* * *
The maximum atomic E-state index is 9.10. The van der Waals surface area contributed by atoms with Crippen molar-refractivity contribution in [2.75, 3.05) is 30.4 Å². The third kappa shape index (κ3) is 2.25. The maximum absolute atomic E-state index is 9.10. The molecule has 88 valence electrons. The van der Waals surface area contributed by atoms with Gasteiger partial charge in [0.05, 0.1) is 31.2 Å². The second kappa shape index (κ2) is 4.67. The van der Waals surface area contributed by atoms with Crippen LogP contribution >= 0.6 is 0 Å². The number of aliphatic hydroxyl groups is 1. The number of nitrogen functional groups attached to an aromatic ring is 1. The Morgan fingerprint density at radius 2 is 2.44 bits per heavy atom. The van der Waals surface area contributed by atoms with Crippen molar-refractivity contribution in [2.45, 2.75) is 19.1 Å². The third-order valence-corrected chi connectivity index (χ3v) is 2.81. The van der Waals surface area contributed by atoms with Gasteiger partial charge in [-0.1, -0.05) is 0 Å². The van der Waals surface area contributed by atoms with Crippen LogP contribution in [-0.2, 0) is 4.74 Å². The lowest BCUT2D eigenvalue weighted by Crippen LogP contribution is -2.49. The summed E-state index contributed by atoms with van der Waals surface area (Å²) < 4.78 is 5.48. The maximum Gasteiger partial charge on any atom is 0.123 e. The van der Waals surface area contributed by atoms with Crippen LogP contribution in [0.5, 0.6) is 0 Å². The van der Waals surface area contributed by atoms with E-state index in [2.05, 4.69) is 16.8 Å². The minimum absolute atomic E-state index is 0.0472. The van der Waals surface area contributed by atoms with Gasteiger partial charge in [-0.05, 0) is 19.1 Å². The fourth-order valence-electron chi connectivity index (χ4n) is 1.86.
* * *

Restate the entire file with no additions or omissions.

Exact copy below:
The maximum atomic E-state index is 9.10. The van der Waals surface area contributed by atoms with Crippen molar-refractivity contribution in [2.75, 3.05) is 30.4 Å². The third kappa shape index (κ3) is 2.25. The maximum absolute atomic E-state index is 9.10. The molecule has 88 valence electrons. The van der Waals surface area contributed by atoms with Gasteiger partial charge in [0.05, 0.1) is 31.2 Å². The second kappa shape index (κ2) is 4.67. The van der Waals surface area contributed by atoms with Crippen LogP contribution >= 0.6 is 0 Å². The number of aliphatic hydroxyl groups is 1. The number of nitrogen functional groups attached to an aromatic ring is 1. The Morgan fingerprint density at radius 2 is 2.44 bits per heavy atom. The van der Waals surface area contributed by atoms with Crippen molar-refractivity contribution in [2.45, 2.75) is 19.1 Å². The third-order valence-corrected chi connectivity index (χ3v) is 2.81. The van der Waals surface area contributed by atoms with Gasteiger partial charge in [-0.1, -0.05) is 0 Å². The van der Waals surface area contributed by atoms with Crippen LogP contribution in [-0.2, 0) is 4.74 Å². The lowest BCUT2D eigenvalue weighted by Crippen LogP contribution is -2.49. The summed E-state index contributed by atoms with van der Waals surface area (Å²) < 4.78 is 5.48. The maximum Gasteiger partial charge on any atom is 0.123 e. The van der Waals surface area contributed by atoms with Crippen LogP contribution in [0.5, 0.6) is 0 Å². The van der Waals surface area contributed by atoms with E-state index in [2.05, 4.69) is 16.8 Å². The minimum absolute atomic E-state index is 0.0472. The van der Waals surface area contributed by atoms with Gasteiger partial charge in [-0.05, 0) is 19.1 Å². The fourth-order valence-electron chi connectivity index (χ4n) is 1.86.